18 US conductors receive Solti grants (1 is a woman)

18 US conductors receive Solti grants (1 is a woman)


norman lebrecht

August 11, 2022

The Illinois-based Solti Foundation has rolled out its 2022 assistance awards to young US conductors.

The recipients are: Tiffany Chang, Maurice Cohn, Nathaniel Efthimiou, Kevin Fitzgerald, Taichi Fukumara, Chelsea Gallo, Keitaro Harada, Robert Kahn, Farkhad Khudyev, Louis Lohraseb, Francois Lopez-Ferrer, Benjamin Manis, Stephen Mulligan, Tristan Rais-Sherman, Michael Repper, Matthew Straw, William Walker, and Dean Whiteside.

UPDATE: Actually, it’s 2 women. The point’s the same.


  • Gerry Feinsteen says:

    These days you cannot say who is a man or woman until they‘ve decided and announced it; an [Adam]’s Apple no longer means anything, as we’re learning.

  • Kaf says:

    This madness — of churning out annually tons of conducting contest winners far greater than the market can bear — has got to stop.

    It’s the equivalent of churning out PhDs in Philosophy to future taxi and uber drivers.

    Except that you might actually want to talk to your uber driver with a PhD in philosophy, but you don’t necessarily want your uber driver air-conducting Beethoven’s 5th while he’s driving you to the airport.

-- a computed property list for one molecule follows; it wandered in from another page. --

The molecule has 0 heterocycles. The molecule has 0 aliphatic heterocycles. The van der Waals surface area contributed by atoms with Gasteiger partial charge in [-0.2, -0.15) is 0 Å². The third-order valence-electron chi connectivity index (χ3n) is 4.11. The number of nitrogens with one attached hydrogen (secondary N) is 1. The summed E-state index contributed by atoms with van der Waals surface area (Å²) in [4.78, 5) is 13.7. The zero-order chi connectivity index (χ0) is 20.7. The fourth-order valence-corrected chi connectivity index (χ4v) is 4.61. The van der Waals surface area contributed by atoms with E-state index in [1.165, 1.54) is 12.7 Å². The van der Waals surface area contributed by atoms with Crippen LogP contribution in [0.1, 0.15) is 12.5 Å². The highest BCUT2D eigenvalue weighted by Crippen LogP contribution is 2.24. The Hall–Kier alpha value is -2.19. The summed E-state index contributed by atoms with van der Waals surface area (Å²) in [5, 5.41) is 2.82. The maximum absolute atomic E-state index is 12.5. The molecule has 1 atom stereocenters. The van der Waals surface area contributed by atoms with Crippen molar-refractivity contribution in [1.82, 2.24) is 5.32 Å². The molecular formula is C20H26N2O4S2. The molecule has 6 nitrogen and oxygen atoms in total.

• Bud H says:

      Crush those dreams, dude.

      • Past Winner says:

        Kaf clearly doesn’t understand the Solti Foundation. A few important points:

        1. The majority of this year’s winners are repeat winners– the foundation seeks to identify top conducting talents in the US and support them over time, so many of the laureates have received/will receive the award a number of times during their development.

        Since their formation in 2008 the Solti Foundation has named a total 65 awardees, or an average of 4/5 new conductors per year. Surely in a country with over 30 full-time orchestras, and at least 50 more reputable per-service orchestras (not to mention a number of opera companies and schools of music) you wouldn’t consider 4/5 new awardees a year as a number “far greater than the market can bear.”